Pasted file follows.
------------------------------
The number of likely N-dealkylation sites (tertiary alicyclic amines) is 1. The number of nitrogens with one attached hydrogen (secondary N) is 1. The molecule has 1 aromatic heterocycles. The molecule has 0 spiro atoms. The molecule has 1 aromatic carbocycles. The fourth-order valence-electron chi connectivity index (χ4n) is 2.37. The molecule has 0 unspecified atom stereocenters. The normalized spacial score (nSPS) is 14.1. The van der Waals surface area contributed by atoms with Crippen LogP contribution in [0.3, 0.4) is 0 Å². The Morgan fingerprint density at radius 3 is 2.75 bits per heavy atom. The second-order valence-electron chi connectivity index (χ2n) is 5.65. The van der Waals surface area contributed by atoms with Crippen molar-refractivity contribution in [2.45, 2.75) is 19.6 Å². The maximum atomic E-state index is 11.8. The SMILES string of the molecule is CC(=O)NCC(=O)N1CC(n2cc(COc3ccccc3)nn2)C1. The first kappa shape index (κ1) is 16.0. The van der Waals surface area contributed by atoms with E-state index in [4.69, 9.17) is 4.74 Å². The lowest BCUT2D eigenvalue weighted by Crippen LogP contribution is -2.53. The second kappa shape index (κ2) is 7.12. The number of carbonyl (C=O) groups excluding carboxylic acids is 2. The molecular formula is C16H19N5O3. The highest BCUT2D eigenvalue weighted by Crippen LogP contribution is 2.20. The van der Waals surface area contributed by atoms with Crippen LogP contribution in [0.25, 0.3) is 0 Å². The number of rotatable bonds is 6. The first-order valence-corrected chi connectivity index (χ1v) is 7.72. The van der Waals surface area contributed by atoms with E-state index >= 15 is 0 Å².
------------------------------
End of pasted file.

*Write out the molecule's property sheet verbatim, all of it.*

The number of likely N-dealkylation sites (tertiary alicyclic amines) is 1. The number of nitrogens with one attached hydrogen (secondary N) is 1. The molecule has 1 aromatic heterocycles. The molecule has 0 spiro atoms. The molecule has 1 aromatic carbocycles. The fourth-order valence-electron chi connectivity index (χ4n) is 2.37. The molecule has 0 unspecified atom stereocenters. The normalized spacial score (nSPS) is 14.1. The van der Waals surface area contributed by atoms with Crippen LogP contribution in [0.3, 0.4) is 0 Å². The Morgan fingerprint density at radius 3 is 2.75 bits per heavy atom. The second-order valence-electron chi connectivity index (χ2n) is 5.65. The van der Waals surface area contributed by atoms with Crippen molar-refractivity contribution in [2.45, 2.75) is 19.6 Å². The maximum atomic E-state index is 11.8. The SMILES string of the molecule is CC(=O)NCC(=O)N1CC(n2cc(COc3ccccc3)nn2)C1. The first kappa shape index (κ1) is 16.0. The van der Waals surface area contributed by atoms with E-state index in [4.69, 9.17) is 4.74 Å². The lowest BCUT2D eigenvalue weighted by Crippen LogP contribution is -2.53. The second kappa shape index (κ2) is 7.12. The number of carbonyl (C=O) groups excluding carboxylic acids is 2. The molecular formula is C16H19N5O3. The highest BCUT2D eigenvalue weighted by Crippen LogP contribution is 2.20. The van der Waals surface area contributed by atoms with Crippen LogP contribution in [0.25, 0.3) is 0 Å². The number of rotatable bonds is 6. The first-order valence-corrected chi connectivity index (χ1v) is 7.72. The van der Waals surface area contributed by atoms with E-state index >= 15 is 0 Å².